mechanism [18, 20]. In order to test whether the anti-NeuGcGM3 antibodies present in healthy human sera share this property, the samples were heated at 56°C for 30 min to inactivate complement before evaluating their cytotoxic capacity. Interestingly, 11 out of 35 donors’ sera that induced complement-mediated cell death still showed cytotoxic capacity after complement inactivation (Fig. 3A). There was a positive correlation between the complement-independent cytotoxicity capacity and both the levels of anti-NeuGcGM3 antibodies measured by ELISA and tumor cell binding by flow cytometry (Supporting Information Fig. 5). Furthermore, ten of these 11 donors were less than 30 years of age. In order to define whether the anti-NeuGcGM3 anti-bodies present in normal human sera mediate this complement-independent cytotoxic effect, we evaluated cell death in tumor cell lines that express or do not express the NeuGcGM3 ganglioside. As shown in Figure 3B for three healthy donors, sera that induced the death of L1210 cells lacked this activity against malignant cells that do not express NeuGcGM3 ganglioside.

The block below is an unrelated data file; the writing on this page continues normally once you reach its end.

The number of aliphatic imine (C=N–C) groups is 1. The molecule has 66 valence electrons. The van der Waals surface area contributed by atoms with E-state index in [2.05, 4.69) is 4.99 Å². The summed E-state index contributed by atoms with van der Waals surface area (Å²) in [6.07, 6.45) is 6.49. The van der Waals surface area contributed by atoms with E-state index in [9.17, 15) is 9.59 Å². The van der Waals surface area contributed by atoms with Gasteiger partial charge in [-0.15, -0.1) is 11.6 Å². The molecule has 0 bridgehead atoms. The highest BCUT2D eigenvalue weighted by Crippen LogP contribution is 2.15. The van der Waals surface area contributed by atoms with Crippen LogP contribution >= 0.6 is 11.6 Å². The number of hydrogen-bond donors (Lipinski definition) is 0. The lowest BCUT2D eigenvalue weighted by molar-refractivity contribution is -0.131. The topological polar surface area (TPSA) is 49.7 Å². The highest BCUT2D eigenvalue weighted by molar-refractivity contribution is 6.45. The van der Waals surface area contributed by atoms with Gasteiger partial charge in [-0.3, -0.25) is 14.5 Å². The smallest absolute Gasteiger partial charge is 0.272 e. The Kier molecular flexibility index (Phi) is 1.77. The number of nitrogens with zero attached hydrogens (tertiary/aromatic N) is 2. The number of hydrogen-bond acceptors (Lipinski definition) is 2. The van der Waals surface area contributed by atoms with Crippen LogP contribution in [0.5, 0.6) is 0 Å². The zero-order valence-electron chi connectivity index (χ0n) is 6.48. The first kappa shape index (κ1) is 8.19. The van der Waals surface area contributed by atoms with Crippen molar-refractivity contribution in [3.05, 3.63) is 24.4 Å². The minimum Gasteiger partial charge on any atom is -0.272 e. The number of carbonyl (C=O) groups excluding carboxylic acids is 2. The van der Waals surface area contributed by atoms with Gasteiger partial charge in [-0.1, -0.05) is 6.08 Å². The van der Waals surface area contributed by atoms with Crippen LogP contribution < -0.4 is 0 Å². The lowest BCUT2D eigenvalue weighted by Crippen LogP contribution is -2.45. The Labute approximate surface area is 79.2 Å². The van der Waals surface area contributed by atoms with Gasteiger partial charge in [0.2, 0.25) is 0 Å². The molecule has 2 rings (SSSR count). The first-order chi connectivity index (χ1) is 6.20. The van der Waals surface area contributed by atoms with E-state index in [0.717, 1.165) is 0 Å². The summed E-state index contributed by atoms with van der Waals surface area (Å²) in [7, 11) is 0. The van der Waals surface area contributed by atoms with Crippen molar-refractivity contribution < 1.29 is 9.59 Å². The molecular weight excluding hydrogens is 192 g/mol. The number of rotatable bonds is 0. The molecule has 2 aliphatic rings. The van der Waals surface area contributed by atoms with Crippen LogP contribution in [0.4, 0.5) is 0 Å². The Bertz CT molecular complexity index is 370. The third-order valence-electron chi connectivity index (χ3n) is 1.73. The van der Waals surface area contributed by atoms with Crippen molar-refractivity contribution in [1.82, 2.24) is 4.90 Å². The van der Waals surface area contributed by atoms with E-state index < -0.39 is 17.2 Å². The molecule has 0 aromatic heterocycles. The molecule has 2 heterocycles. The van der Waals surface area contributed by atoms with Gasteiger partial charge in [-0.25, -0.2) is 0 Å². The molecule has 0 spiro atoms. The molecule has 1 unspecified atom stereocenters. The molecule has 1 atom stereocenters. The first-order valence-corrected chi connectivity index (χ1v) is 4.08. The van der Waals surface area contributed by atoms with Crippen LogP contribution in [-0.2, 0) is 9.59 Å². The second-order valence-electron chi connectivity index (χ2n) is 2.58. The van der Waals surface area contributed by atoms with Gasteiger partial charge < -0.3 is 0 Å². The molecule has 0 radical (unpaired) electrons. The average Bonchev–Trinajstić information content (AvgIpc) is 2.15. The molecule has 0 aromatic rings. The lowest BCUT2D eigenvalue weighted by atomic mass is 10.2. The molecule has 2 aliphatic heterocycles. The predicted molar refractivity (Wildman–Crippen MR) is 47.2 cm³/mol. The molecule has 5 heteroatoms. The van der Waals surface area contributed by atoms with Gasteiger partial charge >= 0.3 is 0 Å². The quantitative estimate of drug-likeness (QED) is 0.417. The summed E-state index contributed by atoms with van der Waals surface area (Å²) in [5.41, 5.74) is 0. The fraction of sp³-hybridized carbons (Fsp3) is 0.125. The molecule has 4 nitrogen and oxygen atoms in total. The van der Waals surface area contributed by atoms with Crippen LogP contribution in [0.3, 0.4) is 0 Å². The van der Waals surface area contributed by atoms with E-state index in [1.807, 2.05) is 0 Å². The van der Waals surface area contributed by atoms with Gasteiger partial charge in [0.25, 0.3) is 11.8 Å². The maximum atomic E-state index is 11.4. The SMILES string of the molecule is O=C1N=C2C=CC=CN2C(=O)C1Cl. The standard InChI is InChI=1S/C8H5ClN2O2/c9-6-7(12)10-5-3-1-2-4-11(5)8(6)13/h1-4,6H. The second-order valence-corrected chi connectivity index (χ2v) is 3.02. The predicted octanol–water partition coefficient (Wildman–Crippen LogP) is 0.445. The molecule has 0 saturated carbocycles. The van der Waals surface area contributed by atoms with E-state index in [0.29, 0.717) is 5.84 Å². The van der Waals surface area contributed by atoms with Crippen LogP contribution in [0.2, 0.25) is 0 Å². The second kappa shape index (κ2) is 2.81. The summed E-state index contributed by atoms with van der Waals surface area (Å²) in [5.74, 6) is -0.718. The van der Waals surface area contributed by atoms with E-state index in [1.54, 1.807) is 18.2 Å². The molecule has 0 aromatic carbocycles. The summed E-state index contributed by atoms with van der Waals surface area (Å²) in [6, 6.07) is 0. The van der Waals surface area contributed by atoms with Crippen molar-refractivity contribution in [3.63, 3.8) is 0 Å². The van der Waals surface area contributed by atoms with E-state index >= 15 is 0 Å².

These data suggest that mediators synthesized by the pathogen dur

These data suggest that mediators synthesized by the pathogen during infection regulate both protective as well as detrimental responses

to the host. Thus, discovery and characterization of Mtb-secreted proteins could be an approach to identify novel therapeutic and diagnosis targets as well as biomarkers of disease. Lectins are classically defined as a family of proteins with the ability to specifically bind carbohydrate moieties. A number of pathogens have been demonstrated to express GPCR Compound Library manufacturer such molecules, which are involved in recognition and invasion processes 17, 18. For example, Pseudomonas aeruginosa produces several membrane-associated lectins that promote attachment to epithelial cells and contribute to its virulence 19. In addition, bacterial lectins could be released into the extracellular milieu and play an important role during infection as demonstrated by experiments using Bordetella18. These data suggest that both membrane-expressed and secreted lectins participate in host–microbial interactions. In the case of Mtb, the heparin-binding hemagglutinin adhesin (HBHA) is one of the most studied cell surface-expressed lectins